4 seasons landscaping's blog

Rust Fungus on Lawns

Rust fungus is a common problem in the fall. This occurs most often when there are dry periods of weather or the grass is low on nitrogen. The spores of the Rust fungus are formed when the grass is not allowed to dry properly. This is caused by dew not drying on humid days. It can also form when the thatch is too thick in the yard. Rust fungus makes grass more susceptible to pests and other diseases as it weakens the grass.

There are some ways to treat and help prevent Rust fungus. Mow frequently at a medium height, and when mowing make sure you rinse off your lawn equipment to help prevent the fungus from spreading. Make sure you remove any excess dead grass, or make an appointment to have your yard de-thatched. Make sure you water early in the day so that your lawn can dry out before the strong heat at mid-day. Finally, September is the best time to fertilize your lawn, check your lawn and see if you need to add nitrogen to the fertilizer. Rust fungus is not harmful to humans and pets, but can be easily spread by them.

Fall Planting

Fall is the best time to work on your landscaping. That is because it is much easier on the plants for a variety of reasons.  In the fall, it is cooler, which does not put stress on the plants as much. Plants need time to grow an adequate root system to collect water, and planting in the spring or summer does not give plants enough time to grow before they go into shock from the heat and lower availability of water.  In the fall there is also usually plenty of water so the root system is able to grow at a natural pace.  Plants more easily go into a state of dormancy for the winter where they preserve their energy, and can continue to grow in the springtime before the hot summer months.  Early August is a great time to start planning your fall planting.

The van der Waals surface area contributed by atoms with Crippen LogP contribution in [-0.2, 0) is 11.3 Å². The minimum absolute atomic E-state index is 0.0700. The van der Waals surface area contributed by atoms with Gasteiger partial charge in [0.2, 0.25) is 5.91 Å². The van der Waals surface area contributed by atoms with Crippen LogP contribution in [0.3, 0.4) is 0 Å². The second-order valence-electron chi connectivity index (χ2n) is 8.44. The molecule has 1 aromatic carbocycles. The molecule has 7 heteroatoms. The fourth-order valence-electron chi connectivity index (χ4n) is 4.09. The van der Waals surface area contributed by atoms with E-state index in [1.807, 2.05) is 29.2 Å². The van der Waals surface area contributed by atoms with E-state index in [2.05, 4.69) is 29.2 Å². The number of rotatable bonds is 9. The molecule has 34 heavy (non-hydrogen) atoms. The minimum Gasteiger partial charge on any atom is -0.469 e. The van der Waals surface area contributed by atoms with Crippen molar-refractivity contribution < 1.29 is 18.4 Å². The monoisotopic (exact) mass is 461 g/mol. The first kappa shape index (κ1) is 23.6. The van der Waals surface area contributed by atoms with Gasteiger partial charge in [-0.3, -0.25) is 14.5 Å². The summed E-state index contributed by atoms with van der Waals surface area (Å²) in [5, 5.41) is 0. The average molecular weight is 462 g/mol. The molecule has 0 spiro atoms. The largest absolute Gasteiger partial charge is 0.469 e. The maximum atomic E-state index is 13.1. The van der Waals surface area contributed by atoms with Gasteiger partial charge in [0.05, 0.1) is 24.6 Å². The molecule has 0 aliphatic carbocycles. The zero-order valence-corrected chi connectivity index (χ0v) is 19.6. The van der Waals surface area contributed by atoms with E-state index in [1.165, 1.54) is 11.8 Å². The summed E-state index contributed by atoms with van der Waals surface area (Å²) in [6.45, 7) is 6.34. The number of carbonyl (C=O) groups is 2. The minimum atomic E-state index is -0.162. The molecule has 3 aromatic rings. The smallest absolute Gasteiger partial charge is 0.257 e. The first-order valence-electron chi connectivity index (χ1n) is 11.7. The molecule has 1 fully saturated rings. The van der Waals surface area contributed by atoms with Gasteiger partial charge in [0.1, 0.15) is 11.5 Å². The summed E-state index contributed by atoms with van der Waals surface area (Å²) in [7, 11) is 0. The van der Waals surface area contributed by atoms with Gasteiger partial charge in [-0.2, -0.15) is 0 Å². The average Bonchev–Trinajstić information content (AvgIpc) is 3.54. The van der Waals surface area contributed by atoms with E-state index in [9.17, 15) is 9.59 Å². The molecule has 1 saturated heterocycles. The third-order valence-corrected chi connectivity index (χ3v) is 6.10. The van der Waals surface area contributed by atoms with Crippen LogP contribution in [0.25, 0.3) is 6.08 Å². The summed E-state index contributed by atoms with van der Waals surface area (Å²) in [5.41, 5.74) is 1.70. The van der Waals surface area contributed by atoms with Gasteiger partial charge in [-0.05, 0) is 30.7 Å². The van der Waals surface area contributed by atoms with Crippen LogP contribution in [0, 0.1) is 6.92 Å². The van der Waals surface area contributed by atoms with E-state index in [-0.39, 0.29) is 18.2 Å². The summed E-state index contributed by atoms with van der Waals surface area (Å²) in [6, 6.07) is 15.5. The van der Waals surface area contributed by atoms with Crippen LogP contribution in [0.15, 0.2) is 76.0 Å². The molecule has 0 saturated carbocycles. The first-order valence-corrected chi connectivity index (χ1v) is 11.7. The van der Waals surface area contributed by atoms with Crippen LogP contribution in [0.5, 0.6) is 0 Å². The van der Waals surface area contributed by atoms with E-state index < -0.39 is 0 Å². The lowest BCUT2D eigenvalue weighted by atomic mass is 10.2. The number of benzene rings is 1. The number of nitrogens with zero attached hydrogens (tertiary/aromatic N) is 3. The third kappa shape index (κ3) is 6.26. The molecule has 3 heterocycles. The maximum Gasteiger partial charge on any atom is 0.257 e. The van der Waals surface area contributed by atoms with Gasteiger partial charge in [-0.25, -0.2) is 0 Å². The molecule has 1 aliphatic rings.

Ground Cover

Ground cover is plants that fill in an area of your landscaping.  These can be good in certain areas where you would like low maintenance after the plants are established.  There are a variety of groundcovers that can be planted in areas ranging from mostly shaded to mostly sunny.  Sweet Woodruff, Hellebore, Ivy, Lily of the Valley, Pachysandra, European Ginger, Ajuga, Vinca, Sedum, and Isotoma are some different ground covers that can be used in the Midwest area.  Ground cover is useful for shaded areas under trees where you don’t want to have to do a lot of maintenance, or areas with a slight slope that would be difficult to mow, or to fill in beds around large shrubs.

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